01 May 2018

    2018 Public Sector Award goes to the EU Commission for European Green Capital

    The European Commission has won the 2018 Public Sector Magazine Award for its European Green Capital Award initiative. It was presented recently in Dublin to DG Environment Director General Daniel Calleja Crespo by the Minister for Housing, Planning and Local Government Eoghan Murphy TD.

    DG Calleja was accompanied by RPS who is the EU Commission Secretariat for the European Green Capital Award (EGCA). The Secretariat is responsible for the technical, environmental and communications management of the awards.

    Pictured at the award presentation in Dublin Castle: PJ Rudden RPS Director, Minister Eoghan Murphy TD, Daniel Calleja Crespo Director General DG Environment, and Louise Connolly RPS Project Manager (Image: Paul Holmes Photography)

    The Award was made to the EU Commission for its 10 years in initiating and growing the success of the European Green Capital Award. This is an annual award set up by the EU Commission in 2008 for a city that excels in sustainable urban living, has ambitious future goals and is capable of acting as a role model for other cities. RPS has been secretariat for 7 of the last 10 years.

    The European Green Capital Award (EGCA) is open to cities with a population over 100,000. Due to its success a similar competition, the European Green Leaf Award (EGLA) was created in 2015 for cities with populations of 20,000 and up to 100,000 inhabitants.

    Since 2008 there have been 10 EGCA winning cities – Stockholm, Sweden (2010); Hamburg, Germany (2011); Vitoria Gasteiz, Spain (2012); Nantes, France (2013); Copenhagen, Denmark (2014); Bristol, UK (2015); Ljubljana, Slovenia (2016); Essen, Germany (2017); Nijmegen, Netherlands (2018) and Oslo, Norway (2019).

    To date there have been five winners of the European Green Leaf drawn from five Member States. The cities of Mollet del Vallès, Spain and Torres Vedras, Portugal were awarded the Green Leaf Award in 2015, Galway, Ireland, in 2017 and Leuven, Belgium and Växjö, Sweden, in 2018.

    Cities are initially technically assessed by an international panel of experts on 12 environmental indicators for the EGCA and six topic areas for the EGLA. Shortlisted cities then present to an international Jury chaired by the European Commission with members drawn from representative bodies including the Committee of the Regions, Covenant of Mayors, European Parliament, Eurocities, and ICLEI – Local Governments for Sustainability.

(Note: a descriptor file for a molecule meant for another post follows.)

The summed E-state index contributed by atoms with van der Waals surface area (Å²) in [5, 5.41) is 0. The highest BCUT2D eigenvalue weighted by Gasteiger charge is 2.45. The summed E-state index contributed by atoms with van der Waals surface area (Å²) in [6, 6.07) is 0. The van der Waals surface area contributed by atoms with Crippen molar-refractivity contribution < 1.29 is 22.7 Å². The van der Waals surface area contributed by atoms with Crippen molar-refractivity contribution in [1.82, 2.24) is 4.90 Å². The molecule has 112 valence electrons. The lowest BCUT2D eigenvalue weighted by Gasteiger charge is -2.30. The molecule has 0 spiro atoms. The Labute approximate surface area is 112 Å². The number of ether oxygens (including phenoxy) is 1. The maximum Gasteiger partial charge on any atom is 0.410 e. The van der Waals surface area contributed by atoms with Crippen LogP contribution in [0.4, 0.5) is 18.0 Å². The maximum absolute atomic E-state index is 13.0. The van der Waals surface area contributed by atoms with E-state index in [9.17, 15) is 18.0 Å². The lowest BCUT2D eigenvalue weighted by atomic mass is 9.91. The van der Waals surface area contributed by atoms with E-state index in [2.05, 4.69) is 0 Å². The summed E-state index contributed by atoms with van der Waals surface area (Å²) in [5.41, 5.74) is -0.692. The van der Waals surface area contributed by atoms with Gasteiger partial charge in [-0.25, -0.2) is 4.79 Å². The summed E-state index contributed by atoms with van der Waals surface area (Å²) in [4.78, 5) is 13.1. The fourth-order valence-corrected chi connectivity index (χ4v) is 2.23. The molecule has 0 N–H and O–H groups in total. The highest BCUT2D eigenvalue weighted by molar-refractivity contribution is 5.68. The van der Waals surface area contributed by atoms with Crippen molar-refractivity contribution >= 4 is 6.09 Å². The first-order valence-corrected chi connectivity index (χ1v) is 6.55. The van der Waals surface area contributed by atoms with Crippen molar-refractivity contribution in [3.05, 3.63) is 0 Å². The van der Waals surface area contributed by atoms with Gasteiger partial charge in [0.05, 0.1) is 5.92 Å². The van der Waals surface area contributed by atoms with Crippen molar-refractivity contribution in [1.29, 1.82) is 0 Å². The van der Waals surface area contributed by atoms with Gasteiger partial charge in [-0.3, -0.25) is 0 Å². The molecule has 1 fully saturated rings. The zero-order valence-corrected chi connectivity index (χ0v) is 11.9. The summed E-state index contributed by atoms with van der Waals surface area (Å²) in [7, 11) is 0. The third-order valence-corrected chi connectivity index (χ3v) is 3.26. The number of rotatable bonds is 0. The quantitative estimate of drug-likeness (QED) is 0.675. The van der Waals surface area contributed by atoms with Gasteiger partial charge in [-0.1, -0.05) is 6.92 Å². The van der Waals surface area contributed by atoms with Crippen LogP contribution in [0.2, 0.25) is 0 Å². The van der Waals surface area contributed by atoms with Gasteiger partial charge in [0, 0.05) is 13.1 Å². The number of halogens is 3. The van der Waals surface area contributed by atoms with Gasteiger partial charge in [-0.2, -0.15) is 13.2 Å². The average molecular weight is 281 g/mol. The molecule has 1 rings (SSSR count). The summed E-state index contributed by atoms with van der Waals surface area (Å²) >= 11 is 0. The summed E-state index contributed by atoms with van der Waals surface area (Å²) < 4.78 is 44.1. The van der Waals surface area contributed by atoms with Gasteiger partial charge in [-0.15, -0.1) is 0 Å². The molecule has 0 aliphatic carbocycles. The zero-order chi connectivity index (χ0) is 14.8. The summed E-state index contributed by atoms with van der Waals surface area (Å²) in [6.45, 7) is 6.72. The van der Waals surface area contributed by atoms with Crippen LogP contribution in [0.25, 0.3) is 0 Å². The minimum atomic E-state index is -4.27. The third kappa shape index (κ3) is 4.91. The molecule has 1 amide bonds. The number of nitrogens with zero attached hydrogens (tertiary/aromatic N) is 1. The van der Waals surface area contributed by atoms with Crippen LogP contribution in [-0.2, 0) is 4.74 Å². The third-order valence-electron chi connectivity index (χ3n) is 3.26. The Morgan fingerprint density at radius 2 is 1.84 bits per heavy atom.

‘This annual competition among cities has grown to be a very significant environmental initiative across the Member States from north to south and from east to west’ says Director General Daniel Calleja Crespo.

    ‘Each city has its own unique character and environmental problems to address but by sharing these issues and solutions that learning is transferred from city to city. Examples of issues addressed include the need to adapt to future climate change, to better manage our water resources and transform waste management into circular economy solutions. This Award celebrates the many cities who have entered the competition, have been shortlisted and who have won – all of whom are determined to exchange ideas, learn more sustainable practices, to inspire others and to collaborate in the future as a network of European cities’ he concluded.

    To date some 86 cities have entered the awards drawn from 26 Member States which indicates a high level of engagement over the past 10 years. We will continue to build on this enthusiasm of cities to be leaders of urban sustainability and to inspire other cities.

    The European Green Capital 2020 award winner will be announced at the Awards Ceremony in June 2018 from a shortlist of three cities – Ghent (Belgium), Lahti (Finland) and Lisbon (Portugal).The European Green Leaf 2019 award will also be announced at the same event in Nijmegen.

    Louise Connolly

    ACEI Excellence Award Win for M8/M73/M74 Motorway Improvements Project

    10 April 2018

    ACEI Excellence Award Win for M8/M73/M74 Motorway Improvements Project

    The M8/M73/M74 Motorway Improvements Project in Scotland has won the ACEI Design Excellence Award 2018 for Overseas Projects (Large). The award was presented at the ACEI Awards Dinner in Dublin on Friday last.

    ACEI President Tony Horan with Joint Winners of the Overseas Award – William McGrath, Eamon Cox & Willie Madden (RPS). (Image: Chris Bellew, Fennell Photography)

    This £500 million project upgrades the core of Scotland’s motorway network. By improving connection times between Glasgow and Edinburgh, it will boost Scotland’s economy, as well as reducing emissions and improving road safety. The project comprises a new three-lane motorway between Baillieston and Newhouse to complete the M8, upgrades to the M73 and M74, and the upgrading of one of Scotland’s busiest junctions – the Raith Interchange.